I know I've been quiet during the last month but I had to reorganize my entire archive and all the process is taking ages. Along with that, I've been working on a big project for this blog, which, I hope, will be published soon.
Regarding this opera magna I'm working on, I've stumbled into a really worrying case of CRPG incorrect year dating.
As you have noticed from the post title, the game we are talking about is Wizardry: Proving Grounds of the Mad Overlord for C64 and its release date. As you will see from below, most of the main videogame databases online, report inconsistent release date for this game, dating it from 1982 to 1987, which is a quite big gap.
We have a problem here, a very big one.
Since a started to check all the CRPGs datations on the online databases, I have noticed that many of them are wrong or better, are referring to the copyright date rather than the actual release period. Looking at this specific case I might immediately say that Wizardry: Proving Grounds of the Mad Overlord has been effectively released for Apple II on the 1981/1982 (original copyright) and then ported to C64 only into the 1987 (release date).
Why cannot be 1982?
Now, let's start thinking that the Commodore 64 machine has been released only in the middle of 1982 and the standard of the released games was more or less basic language oriented. Since Wizardry is a quite structured and complex game, it doesn't fit with the rest of the 1982 Commodore production; but let's take it as a personal assumption for the moment.
Anyway, let's get a bit more into actual proofs.
Exploring the box shots of Wizardry I for C64, here's what I've discovered.
|Front Box: Copyright 1981-1987|
|Back Box: Copyright 1981-1987|
|Disk: Copyright 1987|
|Reference Card: Copyright 10/1987|
According to the reference Card and Game Disk, the copyright of the Commodore 64 is version clearly set to 1987. All the references to 1981 are probably just about the original copyright of Wizardry so 1982 cannot be the release date for this porting.
Wizardry is just one the many cases of misdating I've found in the last months. Almost all the main C64 databases contain many incorrect release dates for major and minor CRPGs released between the early eighties and part of the nineties; and you can notice that especially when you find yourself in front of many C64 games dated at 1979, which, of course, is more than paradoxical.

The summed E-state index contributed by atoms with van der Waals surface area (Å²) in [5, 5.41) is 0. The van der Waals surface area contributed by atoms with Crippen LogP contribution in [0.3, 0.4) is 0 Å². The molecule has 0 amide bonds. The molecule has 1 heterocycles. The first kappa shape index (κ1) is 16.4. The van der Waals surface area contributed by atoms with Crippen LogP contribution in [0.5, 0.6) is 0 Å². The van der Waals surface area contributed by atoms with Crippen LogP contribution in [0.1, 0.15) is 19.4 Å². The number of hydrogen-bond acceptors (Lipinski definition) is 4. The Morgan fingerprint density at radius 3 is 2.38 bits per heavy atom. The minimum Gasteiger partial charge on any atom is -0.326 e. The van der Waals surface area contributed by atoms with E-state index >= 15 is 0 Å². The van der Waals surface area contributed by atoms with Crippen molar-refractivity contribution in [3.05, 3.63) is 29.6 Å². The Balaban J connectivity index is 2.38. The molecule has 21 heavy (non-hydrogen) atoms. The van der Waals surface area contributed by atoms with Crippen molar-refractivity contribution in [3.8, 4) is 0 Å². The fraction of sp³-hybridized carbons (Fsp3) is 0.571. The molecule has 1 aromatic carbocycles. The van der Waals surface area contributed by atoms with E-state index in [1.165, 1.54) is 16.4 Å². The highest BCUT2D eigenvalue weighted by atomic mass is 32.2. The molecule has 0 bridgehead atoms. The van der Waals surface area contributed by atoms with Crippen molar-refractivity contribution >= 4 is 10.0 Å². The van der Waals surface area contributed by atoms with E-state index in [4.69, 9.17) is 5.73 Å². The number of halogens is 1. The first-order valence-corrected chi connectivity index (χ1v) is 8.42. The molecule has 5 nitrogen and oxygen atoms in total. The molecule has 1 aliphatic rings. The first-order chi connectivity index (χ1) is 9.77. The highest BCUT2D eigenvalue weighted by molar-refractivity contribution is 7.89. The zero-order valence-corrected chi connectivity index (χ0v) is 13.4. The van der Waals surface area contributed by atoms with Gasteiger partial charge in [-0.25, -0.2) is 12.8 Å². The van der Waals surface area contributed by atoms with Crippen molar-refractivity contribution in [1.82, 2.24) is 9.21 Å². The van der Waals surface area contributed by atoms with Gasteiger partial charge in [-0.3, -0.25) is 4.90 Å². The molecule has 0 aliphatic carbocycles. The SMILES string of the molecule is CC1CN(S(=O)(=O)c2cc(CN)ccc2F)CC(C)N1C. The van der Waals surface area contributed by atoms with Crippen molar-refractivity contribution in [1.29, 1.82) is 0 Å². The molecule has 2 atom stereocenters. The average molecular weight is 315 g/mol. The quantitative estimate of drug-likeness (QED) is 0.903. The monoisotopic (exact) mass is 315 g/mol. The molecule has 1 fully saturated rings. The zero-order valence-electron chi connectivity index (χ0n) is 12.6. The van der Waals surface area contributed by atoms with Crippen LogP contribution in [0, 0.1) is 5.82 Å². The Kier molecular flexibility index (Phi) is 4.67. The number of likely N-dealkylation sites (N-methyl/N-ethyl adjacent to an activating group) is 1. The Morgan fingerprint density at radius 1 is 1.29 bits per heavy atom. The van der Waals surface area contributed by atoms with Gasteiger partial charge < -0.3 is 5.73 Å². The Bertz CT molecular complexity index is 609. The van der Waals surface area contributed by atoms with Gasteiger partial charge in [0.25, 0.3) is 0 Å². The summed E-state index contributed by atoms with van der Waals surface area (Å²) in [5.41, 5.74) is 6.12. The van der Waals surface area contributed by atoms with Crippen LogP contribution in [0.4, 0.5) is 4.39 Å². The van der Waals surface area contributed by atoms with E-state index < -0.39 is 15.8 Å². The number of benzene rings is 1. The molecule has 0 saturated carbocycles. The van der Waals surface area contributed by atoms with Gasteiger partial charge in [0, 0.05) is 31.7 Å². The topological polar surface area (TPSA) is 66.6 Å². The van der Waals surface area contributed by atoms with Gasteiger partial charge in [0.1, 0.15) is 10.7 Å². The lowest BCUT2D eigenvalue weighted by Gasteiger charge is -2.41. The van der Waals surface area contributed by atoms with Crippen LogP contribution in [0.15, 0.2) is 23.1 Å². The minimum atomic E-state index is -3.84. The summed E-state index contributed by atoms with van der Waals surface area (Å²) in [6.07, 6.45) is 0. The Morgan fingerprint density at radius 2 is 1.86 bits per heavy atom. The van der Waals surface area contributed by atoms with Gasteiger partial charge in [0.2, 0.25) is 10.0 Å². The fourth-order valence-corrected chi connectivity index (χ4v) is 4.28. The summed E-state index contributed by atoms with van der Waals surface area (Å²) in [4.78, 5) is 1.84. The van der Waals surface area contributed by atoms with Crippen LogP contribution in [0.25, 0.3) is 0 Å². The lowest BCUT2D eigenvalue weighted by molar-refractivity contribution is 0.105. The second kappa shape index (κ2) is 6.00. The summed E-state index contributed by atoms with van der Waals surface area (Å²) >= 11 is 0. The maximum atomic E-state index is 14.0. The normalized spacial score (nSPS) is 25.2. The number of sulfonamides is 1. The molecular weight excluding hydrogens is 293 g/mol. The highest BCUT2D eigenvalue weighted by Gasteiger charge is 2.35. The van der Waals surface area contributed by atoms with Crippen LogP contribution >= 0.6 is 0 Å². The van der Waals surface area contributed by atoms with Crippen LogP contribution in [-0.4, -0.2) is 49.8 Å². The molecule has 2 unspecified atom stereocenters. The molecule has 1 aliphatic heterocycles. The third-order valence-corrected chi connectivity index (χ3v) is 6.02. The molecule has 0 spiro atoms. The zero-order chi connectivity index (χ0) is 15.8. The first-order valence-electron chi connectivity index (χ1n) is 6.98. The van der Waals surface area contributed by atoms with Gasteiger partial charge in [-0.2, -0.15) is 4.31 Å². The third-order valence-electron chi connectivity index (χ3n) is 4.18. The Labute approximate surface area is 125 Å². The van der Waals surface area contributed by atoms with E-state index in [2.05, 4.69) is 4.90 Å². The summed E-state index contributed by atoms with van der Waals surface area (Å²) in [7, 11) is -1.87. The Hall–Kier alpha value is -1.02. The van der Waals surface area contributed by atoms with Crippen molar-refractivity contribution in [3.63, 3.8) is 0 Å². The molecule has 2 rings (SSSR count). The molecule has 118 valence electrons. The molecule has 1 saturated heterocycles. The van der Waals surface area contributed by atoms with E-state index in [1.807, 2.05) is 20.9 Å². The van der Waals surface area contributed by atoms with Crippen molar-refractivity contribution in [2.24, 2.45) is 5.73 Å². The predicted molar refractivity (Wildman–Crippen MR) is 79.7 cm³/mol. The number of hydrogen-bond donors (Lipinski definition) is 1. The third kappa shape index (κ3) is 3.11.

Weird! Seems like the guys compiling those wrong database just took a cursory look at the games' boxes and wrote down the first year they stumbled upon.ReplyDelete
I kind comprehend that when you have thousands of titles in a database, is difficult to get everything right. What really I don't understand anyway, is why three major databases got the release date wrong of such an important title. My fear is that we will end up having big databases with inaccurate specifications.Delete
Maybe these database should open themselves to the contribution of a worldwide community, like Wikipedia does.Delete
Having thousands, maybe millions, of contributors makes the statistic series converge towards a more accurate result, pushing errors to the series' side.
In most cases, those database entries will likely have been based on game files, not on any box shots. That the box or any other material was available back then is a big assumption itself.Delete
However it begs the question, why nobody bothered to correct the mistake in this case to this day.
I think Lemon64 isn't actively maintained anymore, at least I read something indicating that in the forum once. There are a couple of comments at the Wizardry entry of the site pointing out the mistake.
Gb64 has a forum where you can find a thread explictely devoted to corrections, and there probably other channels for contact.
I'm not familar with Ready64.
Moby has it right. Maybe it was different at one point.
Everybody is free to register there and submit an entry for a new (C64) game. You need to provide a source, and using the copyright as a reference is completely sufficient. It is very unlikely that an approver will do his own research to see if this is consistent with any other material related to the game, insofar it even exists.
A registered contributor can submit corrections, but those take a very long time (often years) for various reasons.
Other sites have their own problems. E.g. I recently did a date correction at wikipedia, which was reverted by someone who thought that multiple google hits for a certain given date would trump my source.
I quickly could tell from the sites listed this was nonsense.
It's obvious (and some extent understandable) that many people have problems to put sources in context and assess crediblity.
Try Gamefaqs for example - completely unrealiable for C64 releases in my view. For console releases, the database seems much more reasonable.